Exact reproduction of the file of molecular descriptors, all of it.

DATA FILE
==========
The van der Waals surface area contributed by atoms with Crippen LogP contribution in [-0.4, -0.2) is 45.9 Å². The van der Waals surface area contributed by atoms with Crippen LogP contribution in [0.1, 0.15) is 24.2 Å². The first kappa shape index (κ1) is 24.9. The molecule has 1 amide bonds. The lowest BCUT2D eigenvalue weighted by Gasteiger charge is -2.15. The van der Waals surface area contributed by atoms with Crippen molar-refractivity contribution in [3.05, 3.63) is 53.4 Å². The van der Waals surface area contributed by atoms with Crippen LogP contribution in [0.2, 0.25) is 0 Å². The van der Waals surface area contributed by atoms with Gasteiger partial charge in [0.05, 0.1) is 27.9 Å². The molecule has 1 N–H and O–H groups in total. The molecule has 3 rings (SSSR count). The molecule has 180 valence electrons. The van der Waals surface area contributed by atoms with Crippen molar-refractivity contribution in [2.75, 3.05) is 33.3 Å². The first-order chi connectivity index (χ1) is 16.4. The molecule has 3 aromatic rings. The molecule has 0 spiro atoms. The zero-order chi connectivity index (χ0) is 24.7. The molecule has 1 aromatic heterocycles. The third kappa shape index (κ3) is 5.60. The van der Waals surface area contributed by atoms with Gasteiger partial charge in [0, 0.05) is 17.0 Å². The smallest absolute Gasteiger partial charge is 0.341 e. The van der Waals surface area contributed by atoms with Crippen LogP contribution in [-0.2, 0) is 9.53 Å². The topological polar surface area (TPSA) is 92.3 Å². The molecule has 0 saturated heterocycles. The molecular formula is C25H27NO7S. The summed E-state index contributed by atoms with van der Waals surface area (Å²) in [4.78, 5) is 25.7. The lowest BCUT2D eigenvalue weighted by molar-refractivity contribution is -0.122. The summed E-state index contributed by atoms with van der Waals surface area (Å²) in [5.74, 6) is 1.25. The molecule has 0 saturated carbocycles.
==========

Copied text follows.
The van der Waals surface area contributed by atoms with Crippen LogP contribution in [-0.4, -0.2) is 45.9 Å². The van der Waals surface area contributed by atoms with Crippen LogP contribution in [0.1, 0.15) is 24.2 Å². The first kappa shape index (κ1) is 24.9. The molecule has 1 amide bonds. The lowest BCUT2D eigenvalue weighted by Gasteiger charge is -2.15. The van der Waals surface area contributed by atoms with Crippen molar-refractivity contribution in [3.05, 3.63) is 53.4 Å². The van der Waals surface area contributed by atoms with Crippen LogP contribution in [0.2, 0.25) is 0 Å². The van der Waals surface area contributed by atoms with Gasteiger partial charge in [0.05, 0.1) is 27.9 Å². The molecule has 1 N–H and O–H groups in total. The molecule has 3 rings (SSSR count). The molecule has 180 valence electrons. The van der Waals surface area contributed by atoms with Crippen molar-refractivity contribution in [2.75, 3.05) is 33.3 Å². The first-order chi connectivity index (χ1) is 16.4. The molecule has 3 aromatic rings. The molecule has 0 spiro atoms. The zero-order chi connectivity index (χ0) is 24.7. The molecule has 1 aromatic heterocycles. The third kappa shape index (κ3) is 5.60. The van der Waals surface area contributed by atoms with Gasteiger partial charge in [0, 0.05) is 17.0 Å². The smallest absolute Gasteiger partial charge is 0.341 e. The van der Waals surface area contributed by atoms with Crippen LogP contribution in [-0.2, 0) is 9.53 Å². The topological polar surface area (TPSA) is 92.3 Å². The molecule has 0 saturated heterocycles. The molecular formula is C25H27NO7S. The summed E-state index contributed by atoms with van der Waals surface area (Å²) in [4.78, 5) is 25.7. The lowest BCUT2D eigenvalue weighted by molar-refractivity contribution is -0.122. The summed E-state index contributed by atoms with van der Waals surface area (Å²) in [5.74, 6) is 1.25. The molecule has 0 saturated carbocycles.